Saturday, July 12, 2008

Direct Delivery of Services

Jenny Han of The Longstockings looks at Bookswim and asks a very good question: why pay for something the library gives us for free?

In true blogger fashion,* I ignored the question Jenny was asking and didn't even look further into Bookswim. Jenny does, with a few test searches to show that your local library collection is probably better than Bookswim.

To me, the heart of Jenny's great post is this:

I know people are all about the renting these days (prom dresses, movies, designer bags, groceries) but why fix something that isn't broken? The library works just fine and it's free. Are we so lazy that we need the books delivered to our doorstep?

In the comments, I responded how my love for things like Netflix is founded in convenience rather than laziness. Given a finite amount of time and a seemingly infinite number of things to do, having the option of checking one thing off the list while still getting great service is wonderful.** So what about you? Do you love/hate/never tried services like Bookswim and Netflix? Why? Go join in the conversation over at The Longstockings.

Personally, to back up to the library part -- I think for some of us, convenience does indeed trump free. Add to that, sometimes the service is better -- I've twice had lost DVDs with Netflix*** and they never gave me a trouble, as compared to the attitude some libraries give over lost / claimed returned items. Plus, no late fees! I can have the item as long or as short as I need! I can wait for the weekend to watch my movies, rather than in the 3 days libraries give me.

I think libraries are at a crossroads: are we more about community? Carlie has a great post about the books v community center issue; and personally, I fear that the more we say "hey we are a community center" the more responses we will get that are "cool then let's close the libraries and spend the money on community centers with small book collections."

Jenny's post reminds me of two things: the community does think of us first and foremost as being about the materials, even if some libraries and librarians don't. And if we give that identity up, someone else - like Bookswim - will step in. When that happens, those who cannot afford Bookswim, or who still like the place of the library,**** will lose something valuable.

So what can libraries do? Based on my own selfish desire for convenience, the idea of mailing books is a great idea. Some libraries have been doing it for decades. What about remote bookdrops?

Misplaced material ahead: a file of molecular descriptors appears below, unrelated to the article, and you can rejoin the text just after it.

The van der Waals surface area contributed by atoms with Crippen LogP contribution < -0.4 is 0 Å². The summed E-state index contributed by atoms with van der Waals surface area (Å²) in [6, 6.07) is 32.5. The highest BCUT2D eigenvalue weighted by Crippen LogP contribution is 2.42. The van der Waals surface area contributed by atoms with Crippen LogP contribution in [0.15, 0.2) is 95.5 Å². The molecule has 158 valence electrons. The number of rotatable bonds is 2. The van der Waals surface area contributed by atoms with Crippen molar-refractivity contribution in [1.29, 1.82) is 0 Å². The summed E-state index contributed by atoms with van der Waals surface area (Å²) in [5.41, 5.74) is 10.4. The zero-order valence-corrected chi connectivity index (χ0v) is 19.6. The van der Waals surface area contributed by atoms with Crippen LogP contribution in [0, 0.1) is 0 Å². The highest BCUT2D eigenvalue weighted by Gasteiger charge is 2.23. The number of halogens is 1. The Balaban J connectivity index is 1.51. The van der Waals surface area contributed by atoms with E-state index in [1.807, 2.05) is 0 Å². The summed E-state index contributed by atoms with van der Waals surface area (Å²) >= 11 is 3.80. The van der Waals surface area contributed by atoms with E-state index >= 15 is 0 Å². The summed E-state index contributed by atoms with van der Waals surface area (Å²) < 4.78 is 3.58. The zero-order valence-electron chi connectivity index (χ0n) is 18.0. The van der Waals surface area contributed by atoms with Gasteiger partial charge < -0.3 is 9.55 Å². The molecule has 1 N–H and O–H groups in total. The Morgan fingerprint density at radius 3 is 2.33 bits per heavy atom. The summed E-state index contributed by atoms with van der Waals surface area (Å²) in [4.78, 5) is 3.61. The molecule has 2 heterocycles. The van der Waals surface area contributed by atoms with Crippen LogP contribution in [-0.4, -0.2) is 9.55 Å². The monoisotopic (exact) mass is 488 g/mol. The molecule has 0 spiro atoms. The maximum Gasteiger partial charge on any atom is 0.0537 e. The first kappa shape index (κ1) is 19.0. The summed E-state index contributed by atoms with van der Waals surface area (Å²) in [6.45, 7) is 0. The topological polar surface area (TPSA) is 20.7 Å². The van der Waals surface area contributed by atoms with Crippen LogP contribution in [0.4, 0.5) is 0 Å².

Final word: while I enjoy "mail to me" service, with gas prices going up, economically it may be a good idea to start offering book services that go beyond the "drive to me" option.

Cross posted at Pop Goes the Library.

*Blogger fashion -- using someone else's post to go off on my own tangents, rather than the questions they raise. C'mon, I do it, you do it -- admit it!

**I'm talking about Netflix; I haven't tried the other services like Bookswim.

*** Lost in the mail. Both items eventually turned up.

****I still love browsing books on shelves! But Netflix shows a electronic database can be browsable.

3 comments:

Anonymous said...

And every day I see more and more people leave the library because they want to go to the library, not the community center.

And the librarian community scoffs at them for being old fuddy-duddies, but they were the people who checked things out and used our resources.

The "community center" crowd just surfs MySpace, swears at you when you tell them they need headphones to listen to music, and chucks French Fries at each other.

And now I feel like a fuddy-duddy. And I'm not even 30.

Sam said...

Between TeaCozy and FuddyDuddy, you've got me ready to swear off libraries althogether.

Except for the free part. And the wonderful librarians we've got. And the kids picture books. And the book you didn't mean to browse for, but check out on a whim and end up having your brain-expanded.

Jackie said...

I left a very lengthy post about this over on Longstockings. But basically, I would love it if libraries became more like Netflix. And I'm a librarian. They don't have to ship things to my door, but why can't we log in, browse the materials like Netflix, create a list of what we want next, have flexible checkout times, and know that when we return books we currently have the next 2 or 3 on our list will be ready to be picked up in a couple of days (or even shipped for a fee?)? People are starting to expect that level of convenience in their lives, and that's what makes these services so appealing.

I think there will always be folks who like to hang out in the library. But what about the growing number who want things streamlined and easy? What can we do for them?

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